According to Wayne Kernochan, vice president for platforms at the Boston-based Aberdeen Group, it's only logical. "If you have two servers it's more cost effective, depending on the technology, to combine them on one box," he says. "You don't upgrade by adding more servers, you upgrade within the context of a single server. It gives you more scalability and availability, and you don't have to deal with the networking between servers."
According to a study released in the fall of 1998 by Framingham, Mass.-based IDC,
when several servers at a single site are consolidated on a single server, the annual cost per user can be reduced by 15 percent. When remote servers are consolidated to a large centralized server the saving is 13 percent, slightly less due to higher networking costs.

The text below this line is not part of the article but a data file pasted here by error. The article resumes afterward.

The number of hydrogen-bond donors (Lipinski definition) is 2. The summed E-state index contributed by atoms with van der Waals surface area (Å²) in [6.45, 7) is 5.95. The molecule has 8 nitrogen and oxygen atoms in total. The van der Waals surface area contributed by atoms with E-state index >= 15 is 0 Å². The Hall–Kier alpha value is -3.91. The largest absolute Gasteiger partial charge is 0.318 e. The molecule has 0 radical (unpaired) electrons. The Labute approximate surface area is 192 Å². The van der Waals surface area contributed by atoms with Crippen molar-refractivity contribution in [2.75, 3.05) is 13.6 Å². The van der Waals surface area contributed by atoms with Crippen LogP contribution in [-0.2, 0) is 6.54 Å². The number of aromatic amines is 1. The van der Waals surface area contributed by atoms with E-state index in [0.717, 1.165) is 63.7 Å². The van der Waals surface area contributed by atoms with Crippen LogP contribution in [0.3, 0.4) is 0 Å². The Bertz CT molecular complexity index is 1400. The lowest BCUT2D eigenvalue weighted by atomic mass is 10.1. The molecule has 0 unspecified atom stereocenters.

Chris Christiansen, IDC analyst and author of the 1998 report, points out that in some cases the benefits of consolidation will be gained incrementally, in stages. For example, a company with many remote servers may first centralize them in server farms at regional data centers, then from regional facilities centralize to a single data center.
"You still have multiple servers in regional centers. And the various business units or divisions retain ownership of data and applications, and have budgetary control. But they're being managed more efficiently," Christiansen says. "You get backups and upgrades on a regular, disciplined basis by a 24x7 staff."
The big benefits come when multiple servers are consolidated to a few large servers, according to Christiansen. "At that point you get a very disciplined approach to systems management, network management or storage management. And you get economies of scale by combining software licensing, data and storage."